Not all Union solders were happy to have been involved in a war where most thought they were fighting to free slaves. Many were fighting to preserve a Union or were drafted into the army. Thousands of freed slaves descended into Natchez where the town of 10,000 grew to over 100,000 nearly overnight. Union solders rounded up ex-slaves and placed them in concentration camps. One camp was located between cliffs along the Mississippi river where pirates and others had once hang out. Legend has it that 20,000 of these freed slaves died in the Punchbowl. The Union army gave survivors shovels and they buried their dead in place. You will not find the Devil’s Punchbowl on any list of top things to do in the area. I wanted to find it so I could stand at the edge of the cliffs and have a silent moment to think about the terrible loss of life during a terrible time in our country’s history.

This is the general area of the Devil’s Punchbowl. Drive north from the city cemetery on Cemetery Road to the first bluff on the left. I found a cross street with parking at Old Smith Road. Be careful if you walk over to the bluff where I found footprints on the short hill. It is a sheer drop off to the bottom.
Looking down into the Punchbowl all you see are tree tops.
This is private property so I only looked across from the cliff. You can see the Mississippi River faintly in the distance.

It’s important to point out the terrible parts of our country’s history. But I’ll move on from here to the RV park festivities for Thanksgiving. Management figured out how we could all get together safely. You signed up and brought a dish. Management provided the meat and drinks. All the food was kept on tables inside a large room while we ate as family groups spread out at tables outside. Management served the food while wearing gloves and masks and restricting access to the food line at the entrance door.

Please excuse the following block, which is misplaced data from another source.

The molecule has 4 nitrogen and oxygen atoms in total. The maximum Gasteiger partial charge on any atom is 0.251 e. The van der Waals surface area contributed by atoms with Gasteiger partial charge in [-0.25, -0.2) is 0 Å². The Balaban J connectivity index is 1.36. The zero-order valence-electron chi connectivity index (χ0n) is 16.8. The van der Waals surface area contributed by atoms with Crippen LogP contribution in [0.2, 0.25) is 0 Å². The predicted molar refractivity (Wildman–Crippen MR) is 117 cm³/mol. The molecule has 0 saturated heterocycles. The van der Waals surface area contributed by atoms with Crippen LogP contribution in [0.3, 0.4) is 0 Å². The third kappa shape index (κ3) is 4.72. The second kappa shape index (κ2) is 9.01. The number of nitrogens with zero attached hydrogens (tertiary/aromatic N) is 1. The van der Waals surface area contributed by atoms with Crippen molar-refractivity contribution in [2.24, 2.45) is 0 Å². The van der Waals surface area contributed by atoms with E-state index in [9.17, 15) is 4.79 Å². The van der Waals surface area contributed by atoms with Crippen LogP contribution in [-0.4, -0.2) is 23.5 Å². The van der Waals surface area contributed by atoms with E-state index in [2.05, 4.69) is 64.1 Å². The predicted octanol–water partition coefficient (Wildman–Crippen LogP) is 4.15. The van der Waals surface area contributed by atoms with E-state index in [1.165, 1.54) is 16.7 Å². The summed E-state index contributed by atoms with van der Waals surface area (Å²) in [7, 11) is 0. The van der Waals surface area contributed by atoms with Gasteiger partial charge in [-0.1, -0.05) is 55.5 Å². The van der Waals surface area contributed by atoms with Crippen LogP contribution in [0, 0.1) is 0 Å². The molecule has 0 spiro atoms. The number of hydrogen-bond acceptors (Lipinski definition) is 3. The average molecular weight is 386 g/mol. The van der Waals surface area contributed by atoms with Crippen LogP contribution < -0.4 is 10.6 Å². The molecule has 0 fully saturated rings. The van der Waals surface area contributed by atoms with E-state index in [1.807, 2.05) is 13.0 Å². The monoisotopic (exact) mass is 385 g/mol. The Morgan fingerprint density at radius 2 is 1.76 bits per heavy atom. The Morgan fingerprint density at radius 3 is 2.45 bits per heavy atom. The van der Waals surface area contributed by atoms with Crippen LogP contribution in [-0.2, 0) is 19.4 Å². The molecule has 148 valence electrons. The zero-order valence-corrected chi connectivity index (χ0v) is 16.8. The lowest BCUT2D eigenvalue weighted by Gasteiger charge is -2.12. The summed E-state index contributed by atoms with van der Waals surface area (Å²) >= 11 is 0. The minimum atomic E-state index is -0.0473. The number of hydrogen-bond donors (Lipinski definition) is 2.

Views of boats heading down the Mississippi. The campground is right on the river where a very long paved walking can be used. Sorry I did not take many photos of the area to include the views of lights at night in town or on the bridge. If we are ever in the area again I could see staying for a month as there is much to do in town and nearby.

We are currently at Island Retreat RV Park in Gulf Shores. I’ll update you later regarding the remainder of the trip here through Hattiesburg MS and Mobile Alabama. We are in Gulf Shores for two months which will be or longest stay since hitting the road in August of 2019.

Hope everyone has a Merry Christmas and Happy New Year. – Mark

Tuscumbia Alabama and Sad News Regarding Huck

We finished up what became a three week stay in Tuscumbia Alabama. After living in Mississippi for weeks and needing a new place to park we moved to Tuscumbia RV Park in an area called the Shoals on the boarder of Tennessee.

Our Spot at Tuscumbia RV Park – #413. Easy back in with shade but close to the road. Spots at the back of the park are quieter. The park is owned by a husband and wife  who RV and really know how to run a park. No pool but the laundry room is clean enough to sleep in.